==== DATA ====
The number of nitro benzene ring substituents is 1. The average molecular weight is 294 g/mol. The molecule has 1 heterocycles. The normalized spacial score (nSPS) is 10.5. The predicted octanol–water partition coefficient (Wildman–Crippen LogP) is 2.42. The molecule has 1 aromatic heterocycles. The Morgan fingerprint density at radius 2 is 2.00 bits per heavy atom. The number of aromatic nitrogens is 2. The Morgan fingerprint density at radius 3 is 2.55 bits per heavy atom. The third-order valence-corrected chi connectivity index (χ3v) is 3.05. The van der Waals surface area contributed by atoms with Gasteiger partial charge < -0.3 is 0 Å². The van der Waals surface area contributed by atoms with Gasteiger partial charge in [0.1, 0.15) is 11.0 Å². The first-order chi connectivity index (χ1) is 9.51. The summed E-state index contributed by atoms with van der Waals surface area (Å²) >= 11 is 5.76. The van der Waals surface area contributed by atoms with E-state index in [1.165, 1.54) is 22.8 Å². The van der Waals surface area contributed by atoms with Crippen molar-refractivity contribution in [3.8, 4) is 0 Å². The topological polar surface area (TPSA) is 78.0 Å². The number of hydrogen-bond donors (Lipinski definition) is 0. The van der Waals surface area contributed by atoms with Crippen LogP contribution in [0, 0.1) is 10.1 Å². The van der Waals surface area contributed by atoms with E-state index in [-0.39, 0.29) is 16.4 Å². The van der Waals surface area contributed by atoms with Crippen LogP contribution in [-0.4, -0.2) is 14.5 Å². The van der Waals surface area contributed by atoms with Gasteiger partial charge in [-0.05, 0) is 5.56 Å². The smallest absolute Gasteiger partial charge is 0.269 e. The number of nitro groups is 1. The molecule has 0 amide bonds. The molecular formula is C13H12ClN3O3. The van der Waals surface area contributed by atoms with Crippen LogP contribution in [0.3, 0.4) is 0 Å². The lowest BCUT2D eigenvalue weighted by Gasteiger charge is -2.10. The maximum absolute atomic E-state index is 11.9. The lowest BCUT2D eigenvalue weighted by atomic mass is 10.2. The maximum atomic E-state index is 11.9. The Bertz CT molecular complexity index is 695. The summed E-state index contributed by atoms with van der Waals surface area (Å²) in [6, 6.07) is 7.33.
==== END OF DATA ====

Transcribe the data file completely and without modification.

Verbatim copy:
The number of nitro benzene ring substituents is 1. The average molecular weight is 294 g/mol. The molecule has 1 heterocycles. The normalized spacial score (nSPS) is 10.5. The predicted octanol–water partition coefficient (Wildman–Crippen LogP) is 2.42. The molecule has 1 aromatic heterocycles. The Morgan fingerprint density at radius 2 is 2.00 bits per heavy atom. The number of aromatic nitrogens is 2. The Morgan fingerprint density at radius 3 is 2.55 bits per heavy atom. The third-order valence-corrected chi connectivity index (χ3v) is 3.05. The van der Waals surface area contributed by atoms with Gasteiger partial charge < -0.3 is 0 Å². The van der Waals surface area contributed by atoms with Gasteiger partial charge in [0.1, 0.15) is 11.0 Å². The first-order chi connectivity index (χ1) is 9.51. The summed E-state index contributed by atoms with van der Waals surface area (Å²) >= 11 is 5.76. The van der Waals surface area contributed by atoms with E-state index in [1.165, 1.54) is 22.8 Å². The van der Waals surface area contributed by atoms with Crippen molar-refractivity contribution in [3.8, 4) is 0 Å². The topological polar surface area (TPSA) is 78.0 Å². The number of hydrogen-bond donors (Lipinski definition) is 0. The van der Waals surface area contributed by atoms with Crippen LogP contribution in [0, 0.1) is 10.1 Å². The van der Waals surface area contributed by atoms with E-state index in [-0.39, 0.29) is 16.4 Å². The van der Waals surface area contributed by atoms with Crippen LogP contribution in [-0.4, -0.2) is 14.5 Å². The van der Waals surface area contributed by atoms with Gasteiger partial charge in [-0.05, 0) is 5.56 Å². The smallest absolute Gasteiger partial charge is 0.269 e. The number of nitro groups is 1. The molecule has 0 amide bonds. The molecular formula is C13H12ClN3O3. The van der Waals surface area contributed by atoms with Crippen LogP contribution in [0.3, 0.4) is 0 Å². The lowest BCUT2D eigenvalue weighted by Gasteiger charge is -2.10. The maximum absolute atomic E-state index is 11.9. The lowest BCUT2D eigenvalue weighted by atomic mass is 10.2. The maximum atomic E-state index is 11.9. The Bertz CT molecular complexity index is 695. The summed E-state index contributed by atoms with van der Waals surface area (Å²) in [6, 6.07) is 7.33.